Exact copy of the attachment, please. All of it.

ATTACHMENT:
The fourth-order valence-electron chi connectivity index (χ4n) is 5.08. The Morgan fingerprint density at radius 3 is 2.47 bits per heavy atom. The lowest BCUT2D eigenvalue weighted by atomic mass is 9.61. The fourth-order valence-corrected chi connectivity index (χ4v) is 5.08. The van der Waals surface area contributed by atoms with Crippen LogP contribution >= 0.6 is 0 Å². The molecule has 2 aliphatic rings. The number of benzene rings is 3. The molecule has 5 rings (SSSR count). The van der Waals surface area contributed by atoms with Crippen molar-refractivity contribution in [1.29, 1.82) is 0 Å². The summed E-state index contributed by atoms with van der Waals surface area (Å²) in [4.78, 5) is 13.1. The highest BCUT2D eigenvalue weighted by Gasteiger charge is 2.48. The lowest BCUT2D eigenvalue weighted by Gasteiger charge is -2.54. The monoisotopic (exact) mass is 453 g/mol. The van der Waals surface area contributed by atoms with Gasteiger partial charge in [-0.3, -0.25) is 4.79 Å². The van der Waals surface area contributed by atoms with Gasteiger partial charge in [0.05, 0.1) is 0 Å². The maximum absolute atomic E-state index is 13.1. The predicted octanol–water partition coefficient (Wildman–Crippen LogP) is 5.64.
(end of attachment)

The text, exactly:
The fourth-order valence-electron chi connectivity index (χ4n) is 5.08. The Morgan fingerprint density at radius 3 is 2.47 bits per heavy atom. The lowest BCUT2D eigenvalue weighted by atomic mass is 9.61. The fourth-order valence-corrected chi connectivity index (χ4v) is 5.08. The van der Waals surface area contributed by atoms with Crippen LogP contribution >= 0.6 is 0 Å². The molecule has 2 aliphatic rings. The number of benzene rings is 3. The molecule has 5 rings (SSSR count). The van der Waals surface area contributed by atoms with Crippen molar-refractivity contribution in [1.29, 1.82) is 0 Å². The summed E-state index contributed by atoms with van der Waals surface area (Å²) in [4.78, 5) is 13.1. The highest BCUT2D eigenvalue weighted by Gasteiger charge is 2.48. The lowest BCUT2D eigenvalue weighted by Gasteiger charge is -2.54. The monoisotopic (exact) mass is 453 g/mol. The van der Waals surface area contributed by atoms with Gasteiger partial charge in [-0.3, -0.25) is 4.79 Å². The van der Waals surface area contributed by atoms with Gasteiger partial charge in [0.05, 0.1) is 0 Å². The maximum absolute atomic E-state index is 13.1. The predicted octanol–water partition coefficient (Wildman–Crippen LogP) is 5.64.